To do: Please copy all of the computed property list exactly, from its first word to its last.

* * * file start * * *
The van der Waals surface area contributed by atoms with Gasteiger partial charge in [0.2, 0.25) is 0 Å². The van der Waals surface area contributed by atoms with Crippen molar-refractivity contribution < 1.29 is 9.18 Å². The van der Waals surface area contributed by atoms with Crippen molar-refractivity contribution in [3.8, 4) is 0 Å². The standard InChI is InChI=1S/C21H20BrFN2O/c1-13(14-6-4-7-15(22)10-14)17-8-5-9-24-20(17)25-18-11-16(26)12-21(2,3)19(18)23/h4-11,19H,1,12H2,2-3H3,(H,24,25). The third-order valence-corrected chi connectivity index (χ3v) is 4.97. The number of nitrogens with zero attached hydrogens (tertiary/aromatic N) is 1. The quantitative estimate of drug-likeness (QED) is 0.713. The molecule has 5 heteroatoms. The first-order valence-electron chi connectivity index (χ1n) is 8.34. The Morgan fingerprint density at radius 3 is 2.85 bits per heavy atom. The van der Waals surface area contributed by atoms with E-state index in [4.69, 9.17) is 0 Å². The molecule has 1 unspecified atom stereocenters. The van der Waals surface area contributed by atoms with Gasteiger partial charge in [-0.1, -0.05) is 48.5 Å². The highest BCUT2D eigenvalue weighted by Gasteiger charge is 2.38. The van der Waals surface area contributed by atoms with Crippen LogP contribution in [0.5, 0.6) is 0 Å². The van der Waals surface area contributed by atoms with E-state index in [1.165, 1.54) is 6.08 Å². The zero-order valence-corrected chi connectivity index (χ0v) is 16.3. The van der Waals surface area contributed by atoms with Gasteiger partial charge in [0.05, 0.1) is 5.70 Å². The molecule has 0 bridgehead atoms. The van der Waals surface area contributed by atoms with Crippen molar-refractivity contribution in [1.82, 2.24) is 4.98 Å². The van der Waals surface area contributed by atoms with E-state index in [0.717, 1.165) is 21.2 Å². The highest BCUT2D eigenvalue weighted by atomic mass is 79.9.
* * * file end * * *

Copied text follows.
The van der Waals surface area contributed by atoms with Gasteiger partial charge in [0.2, 0.25) is 0 Å². The van der Waals surface area contributed by atoms with Crippen molar-refractivity contribution < 1.29 is 9.18 Å². The van der Waals surface area contributed by atoms with Crippen molar-refractivity contribution in [3.8, 4) is 0 Å². The standard InChI is InChI=1S/C21H20BrFN2O/c1-13(14-6-4-7-15(22)10-14)17-8-5-9-24-20(17)25-18-11-16(26)12-21(2,3)19(18)23/h4-11,19H,1,12H2,2-3H3,(H,24,25). The third-order valence-corrected chi connectivity index (χ3v) is 4.97. The number of nitrogens with zero attached hydrogens (tertiary/aromatic N) is 1. The quantitative estimate of drug-likeness (QED) is 0.713. The molecule has 5 heteroatoms. The first-order valence-electron chi connectivity index (χ1n) is 8.34. The Morgan fingerprint density at radius 3 is 2.85 bits per heavy atom. The van der Waals surface area contributed by atoms with E-state index in [4.69, 9.17) is 0 Å². The molecule has 1 unspecified atom stereocenters. The van der Waals surface area contributed by atoms with Gasteiger partial charge in [-0.1, -0.05) is 48.5 Å². The highest BCUT2D eigenvalue weighted by Gasteiger charge is 2.38. The van der Waals surface area contributed by atoms with Crippen LogP contribution in [0.5, 0.6) is 0 Å². The van der Waals surface area contributed by atoms with E-state index in [1.165, 1.54) is 6.08 Å². The zero-order valence-corrected chi connectivity index (χ0v) is 16.3. The van der Waals surface area contributed by atoms with Gasteiger partial charge in [0.05, 0.1) is 5.70 Å². The molecule has 0 bridgehead atoms. The van der Waals surface area contributed by atoms with Crippen molar-refractivity contribution in [1.82, 2.24) is 4.98 Å². The van der Waals surface area contributed by atoms with E-state index in [0.717, 1.165) is 21.2 Å². The highest BCUT2D eigenvalue weighted by atomic mass is 79.9.